Sterling Sharpe will be inducted into the College Football Hall of Fame this year.
And he should be an NFL Hall of Famer as well.
That may be surprising to many, but Sharpe only played seven seasons and he made great use of his time by being named a Pro Bowler five times and an All-Pro three times.
Sharpeâ€™s career was cut short due to a neck injury in which the top two vertebrae were damaged, forcing the superstar to retire.
In 1992, Sharpe led the NFL in receptions with 108. Thatâ€™s 24 more catchesÂ that Jerry Rice and 30 more grabsÂ than Michael Irvin. Both guys are in Canton.
The next year was more of the same. Sharpe tallied 112 receptions, which was four more than Rice, 24 more than Irvin, 26 more than Cris Carter and 31 more than his brother Shannon. All of those guys are in the Hall of Fame.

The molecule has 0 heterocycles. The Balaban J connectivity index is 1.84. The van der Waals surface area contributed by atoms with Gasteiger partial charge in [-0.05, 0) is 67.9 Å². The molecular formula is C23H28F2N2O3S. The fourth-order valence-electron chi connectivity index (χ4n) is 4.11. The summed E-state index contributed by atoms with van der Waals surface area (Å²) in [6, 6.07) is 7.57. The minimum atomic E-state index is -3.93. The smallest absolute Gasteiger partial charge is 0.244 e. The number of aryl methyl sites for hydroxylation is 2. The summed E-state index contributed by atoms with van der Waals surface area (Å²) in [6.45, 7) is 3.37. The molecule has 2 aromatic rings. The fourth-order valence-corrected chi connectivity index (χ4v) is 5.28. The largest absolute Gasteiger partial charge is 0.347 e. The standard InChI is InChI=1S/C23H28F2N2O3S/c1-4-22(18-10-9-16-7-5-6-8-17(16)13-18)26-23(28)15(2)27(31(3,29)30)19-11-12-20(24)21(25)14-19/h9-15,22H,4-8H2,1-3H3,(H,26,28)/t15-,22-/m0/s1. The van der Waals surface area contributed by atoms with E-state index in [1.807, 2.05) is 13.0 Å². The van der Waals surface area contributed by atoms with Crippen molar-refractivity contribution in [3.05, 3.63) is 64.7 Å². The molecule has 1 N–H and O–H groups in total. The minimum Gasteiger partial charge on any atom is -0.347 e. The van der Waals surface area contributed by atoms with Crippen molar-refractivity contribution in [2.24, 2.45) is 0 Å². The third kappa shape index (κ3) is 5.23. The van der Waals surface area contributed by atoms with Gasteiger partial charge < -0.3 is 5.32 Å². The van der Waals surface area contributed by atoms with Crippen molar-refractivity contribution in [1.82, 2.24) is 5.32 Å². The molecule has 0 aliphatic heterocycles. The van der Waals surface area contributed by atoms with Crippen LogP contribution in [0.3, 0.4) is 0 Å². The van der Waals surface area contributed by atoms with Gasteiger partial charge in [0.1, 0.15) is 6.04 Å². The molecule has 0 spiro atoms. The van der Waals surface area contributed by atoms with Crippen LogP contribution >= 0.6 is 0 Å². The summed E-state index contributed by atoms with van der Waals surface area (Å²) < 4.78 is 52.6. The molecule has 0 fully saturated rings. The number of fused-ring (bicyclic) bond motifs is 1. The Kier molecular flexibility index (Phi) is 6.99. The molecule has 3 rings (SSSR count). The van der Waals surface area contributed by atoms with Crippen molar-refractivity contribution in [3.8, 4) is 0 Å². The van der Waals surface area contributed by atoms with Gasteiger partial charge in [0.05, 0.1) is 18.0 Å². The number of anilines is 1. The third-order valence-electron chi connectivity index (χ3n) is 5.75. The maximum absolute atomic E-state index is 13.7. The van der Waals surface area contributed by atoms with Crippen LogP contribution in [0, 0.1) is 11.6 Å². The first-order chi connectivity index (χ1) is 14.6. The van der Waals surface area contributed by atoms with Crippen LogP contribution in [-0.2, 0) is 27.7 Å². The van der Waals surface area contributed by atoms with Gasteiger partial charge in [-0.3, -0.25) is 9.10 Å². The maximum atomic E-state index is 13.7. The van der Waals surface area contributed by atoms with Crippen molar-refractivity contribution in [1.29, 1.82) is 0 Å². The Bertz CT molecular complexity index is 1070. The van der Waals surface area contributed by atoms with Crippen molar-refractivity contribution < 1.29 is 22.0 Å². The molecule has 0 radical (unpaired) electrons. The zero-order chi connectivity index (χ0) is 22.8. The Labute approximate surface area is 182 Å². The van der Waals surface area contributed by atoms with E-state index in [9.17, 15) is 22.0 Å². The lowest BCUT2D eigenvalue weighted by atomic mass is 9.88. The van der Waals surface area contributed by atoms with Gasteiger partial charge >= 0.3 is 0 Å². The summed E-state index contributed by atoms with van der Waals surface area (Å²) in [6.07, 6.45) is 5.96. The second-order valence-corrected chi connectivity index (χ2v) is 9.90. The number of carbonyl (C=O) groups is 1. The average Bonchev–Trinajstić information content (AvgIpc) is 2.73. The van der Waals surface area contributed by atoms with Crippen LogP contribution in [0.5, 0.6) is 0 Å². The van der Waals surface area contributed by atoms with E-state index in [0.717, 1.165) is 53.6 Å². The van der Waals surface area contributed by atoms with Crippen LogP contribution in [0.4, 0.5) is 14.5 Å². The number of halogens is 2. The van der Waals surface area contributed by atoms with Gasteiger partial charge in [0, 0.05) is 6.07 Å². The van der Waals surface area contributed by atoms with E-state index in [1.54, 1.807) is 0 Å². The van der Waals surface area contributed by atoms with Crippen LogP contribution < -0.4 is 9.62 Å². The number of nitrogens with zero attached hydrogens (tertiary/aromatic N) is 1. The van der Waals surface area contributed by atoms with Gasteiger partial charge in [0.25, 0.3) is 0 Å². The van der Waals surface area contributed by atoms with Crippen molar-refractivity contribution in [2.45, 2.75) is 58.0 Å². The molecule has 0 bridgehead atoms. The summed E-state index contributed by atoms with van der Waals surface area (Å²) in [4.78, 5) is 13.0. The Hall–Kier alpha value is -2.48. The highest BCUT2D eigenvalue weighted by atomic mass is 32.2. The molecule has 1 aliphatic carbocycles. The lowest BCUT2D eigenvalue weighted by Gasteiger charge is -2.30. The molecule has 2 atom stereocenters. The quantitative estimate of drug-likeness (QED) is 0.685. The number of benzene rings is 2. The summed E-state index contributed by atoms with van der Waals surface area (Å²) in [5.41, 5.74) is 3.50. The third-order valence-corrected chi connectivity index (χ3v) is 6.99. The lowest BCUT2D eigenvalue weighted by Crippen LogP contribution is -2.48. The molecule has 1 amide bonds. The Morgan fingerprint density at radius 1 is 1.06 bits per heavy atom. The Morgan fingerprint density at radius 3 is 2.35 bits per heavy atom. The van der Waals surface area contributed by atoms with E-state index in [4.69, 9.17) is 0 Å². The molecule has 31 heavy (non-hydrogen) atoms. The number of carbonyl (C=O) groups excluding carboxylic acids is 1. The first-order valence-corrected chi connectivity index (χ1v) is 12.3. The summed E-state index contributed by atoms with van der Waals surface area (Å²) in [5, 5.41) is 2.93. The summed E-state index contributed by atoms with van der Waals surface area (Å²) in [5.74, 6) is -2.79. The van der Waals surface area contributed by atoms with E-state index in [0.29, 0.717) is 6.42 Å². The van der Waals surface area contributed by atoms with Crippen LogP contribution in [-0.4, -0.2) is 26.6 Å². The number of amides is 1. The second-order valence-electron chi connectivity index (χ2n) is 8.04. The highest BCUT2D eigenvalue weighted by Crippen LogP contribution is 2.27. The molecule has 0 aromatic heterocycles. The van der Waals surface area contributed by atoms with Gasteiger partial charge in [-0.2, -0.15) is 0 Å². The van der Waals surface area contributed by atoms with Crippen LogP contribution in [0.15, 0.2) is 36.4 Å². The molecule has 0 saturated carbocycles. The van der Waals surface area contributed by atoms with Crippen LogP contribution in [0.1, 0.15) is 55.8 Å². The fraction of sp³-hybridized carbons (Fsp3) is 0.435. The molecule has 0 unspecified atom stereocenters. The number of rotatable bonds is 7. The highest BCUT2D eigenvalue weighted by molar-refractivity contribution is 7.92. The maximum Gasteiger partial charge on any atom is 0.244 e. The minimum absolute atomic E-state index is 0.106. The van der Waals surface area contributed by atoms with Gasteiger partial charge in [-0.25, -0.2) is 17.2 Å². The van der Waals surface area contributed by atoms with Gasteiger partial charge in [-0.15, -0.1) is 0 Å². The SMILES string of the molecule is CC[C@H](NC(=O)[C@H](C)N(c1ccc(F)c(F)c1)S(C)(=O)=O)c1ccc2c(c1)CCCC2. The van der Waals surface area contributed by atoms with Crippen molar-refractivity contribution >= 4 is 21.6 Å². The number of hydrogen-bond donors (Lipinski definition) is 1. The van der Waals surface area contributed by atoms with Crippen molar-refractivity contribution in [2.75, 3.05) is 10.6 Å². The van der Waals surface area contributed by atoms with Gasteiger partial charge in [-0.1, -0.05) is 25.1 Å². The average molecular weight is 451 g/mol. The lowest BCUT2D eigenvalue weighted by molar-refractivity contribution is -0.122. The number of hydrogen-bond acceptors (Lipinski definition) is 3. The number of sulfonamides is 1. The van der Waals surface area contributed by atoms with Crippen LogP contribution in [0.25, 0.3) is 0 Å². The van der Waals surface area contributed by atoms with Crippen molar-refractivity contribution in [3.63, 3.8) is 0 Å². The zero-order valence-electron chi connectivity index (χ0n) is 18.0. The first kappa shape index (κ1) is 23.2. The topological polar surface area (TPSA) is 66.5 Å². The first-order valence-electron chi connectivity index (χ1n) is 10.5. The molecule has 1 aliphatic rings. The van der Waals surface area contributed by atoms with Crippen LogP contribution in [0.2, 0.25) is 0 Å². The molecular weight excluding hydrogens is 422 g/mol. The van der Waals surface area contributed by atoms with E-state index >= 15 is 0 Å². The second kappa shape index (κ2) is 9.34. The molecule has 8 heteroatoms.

The best indication of what Sharpe did for his team was scoring. For his career, he scored 27 percent of the Packersâ€™ touchdowns. Think about that for a second. He scored nearly 400 points â€” and that counts his rookie year in which he only scored one touchdown.
Sharpe is tied for 48th all-time in touchdown receptions. Guess who heâ€™s tied with? None other than Michael Irvin. The Cowboys receiver played five more seasons than Sharpe, not to mention with much better offensive weapons. That should be the clincher for Sharpe right there.
But, of course people have a problem with the fact that Sharpe had a truncated career. Which is true. But with the numbers that Sharpe produced while catching passes from starting quarterbacks Don Majkowski, Randy Wright, Anthony Dilweg, Mike Tomczak and Brett Favre, itâ€™s amazing Sharpe was able to put up those numbers at all.
With Favre chucking fastballs in 1992, Sharpe became one of seven receivers all-time to lead the league in receptions, yards and touchdowns.
Sharpe was playing ahead of his time. Now all the rage is the oversized, yet agile tight end. Sharpe was the oversized wide receiver that had blazing speed as well. His route-running was spot-on but what made him great was not that he had the presenceÂ to come back to the ball. But he knew exactly when to do it.